If you are a front-end developer or UI/UX designer in the web development scenario, then you may have probably heard of the concept of ‘Atomic Design.’ Introduced by Brad Frost, it is the method of breaking a website development component down into the most primary atomic elements and then combine them to build various parts of a website.
Why is atomic design significant?
This is called atomic design as it is inspired by chemistry. The concept goes as follows:
- Atoms are counted as the most primary building blocks of the world. They cannot be further broken down without losing its exclusive essence.
- By combining two or more atoms, we can form molecules. Atoms become functional and versatile on getting combined.
- Further, molecules can be combined in a meaningful manner, living or tangible organisms are formed.
- Templates are groups of such organisms, which further form. On reaching this stage in the bottom-up development process, you will start to see your designing elements coming together to initiate actions. Templates are more concrete and offer a meaningful context.
- At the next phase of Atomic Design web design, pages are tangible instances from templates which have active content. It is the topmost level of fidelity. This is the stage when you can test the design and effectiveness of the system.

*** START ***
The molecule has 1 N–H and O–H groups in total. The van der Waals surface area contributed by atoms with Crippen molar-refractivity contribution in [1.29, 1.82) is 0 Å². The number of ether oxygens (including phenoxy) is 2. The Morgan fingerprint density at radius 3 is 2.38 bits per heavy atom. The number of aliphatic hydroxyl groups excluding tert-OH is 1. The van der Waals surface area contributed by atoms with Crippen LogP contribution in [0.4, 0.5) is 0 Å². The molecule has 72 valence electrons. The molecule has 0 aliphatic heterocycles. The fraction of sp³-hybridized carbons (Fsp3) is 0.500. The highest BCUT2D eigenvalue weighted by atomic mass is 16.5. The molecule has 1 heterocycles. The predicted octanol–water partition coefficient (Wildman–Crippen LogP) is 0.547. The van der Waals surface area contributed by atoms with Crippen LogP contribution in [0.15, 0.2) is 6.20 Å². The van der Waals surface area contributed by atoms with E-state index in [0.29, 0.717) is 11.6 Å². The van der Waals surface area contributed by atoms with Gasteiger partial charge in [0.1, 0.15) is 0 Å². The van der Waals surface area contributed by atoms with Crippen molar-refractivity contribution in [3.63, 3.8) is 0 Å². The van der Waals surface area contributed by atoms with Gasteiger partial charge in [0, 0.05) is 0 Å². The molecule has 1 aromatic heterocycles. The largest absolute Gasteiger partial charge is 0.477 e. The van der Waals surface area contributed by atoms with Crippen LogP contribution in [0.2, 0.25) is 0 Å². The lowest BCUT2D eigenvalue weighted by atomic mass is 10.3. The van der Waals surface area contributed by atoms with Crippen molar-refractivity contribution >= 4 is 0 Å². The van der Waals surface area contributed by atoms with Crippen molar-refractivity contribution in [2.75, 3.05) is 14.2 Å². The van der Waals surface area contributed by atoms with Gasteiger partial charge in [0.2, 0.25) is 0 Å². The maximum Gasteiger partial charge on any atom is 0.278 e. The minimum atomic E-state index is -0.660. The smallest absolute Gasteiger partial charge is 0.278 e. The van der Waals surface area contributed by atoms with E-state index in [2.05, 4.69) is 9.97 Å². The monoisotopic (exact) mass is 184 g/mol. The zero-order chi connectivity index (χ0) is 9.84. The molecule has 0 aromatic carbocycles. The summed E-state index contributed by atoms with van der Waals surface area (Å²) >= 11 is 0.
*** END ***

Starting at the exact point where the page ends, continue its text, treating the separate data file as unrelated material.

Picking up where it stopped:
Formation of a web interface in the atomic model
The atomic web design also follows the same concept. It consists of some basic elements of HTML, which can be further combined to form functional and tangible web formats. Building websites this way require a bottom-down development approach. In atomic design:
- Atoms are defined as the foundational blocks of web development, which cannot be further broken down without losing functionality. Commonly, these are the basic HTML elements like I/O forms, form labels, buttons, etc.
- These atoms can be further combined to form some molecules which take up new properties. In web development, molecules can be found as search forms, which may be a combination of atoms like a form label, input, and a button.
- At the next level of the bottom-up approach, molecules form organisms, which is primarily the web user interface with many elements working together to meet certain goals. Say, for example, search form with a logo and navigation menu to form a header is an example of the standalone organism.
- Further, web templates are the custom group of such organisms, which function together to form page-level components and functional objects, which articulates the structure of web design.
In the atomic design model, pages are instances where you can see how a page and user interface look like with images, texts, paragraphs, and various media in place. For web designers and developers, the atomic design may not be a totally strange thing to acquire. In fact, when administered properly it can save a lot of time and effort. Further maintenance and updating the websites also become easier in this model of development. Many of the most functional and top-line websites we see of leading brands and influencers are created in this model.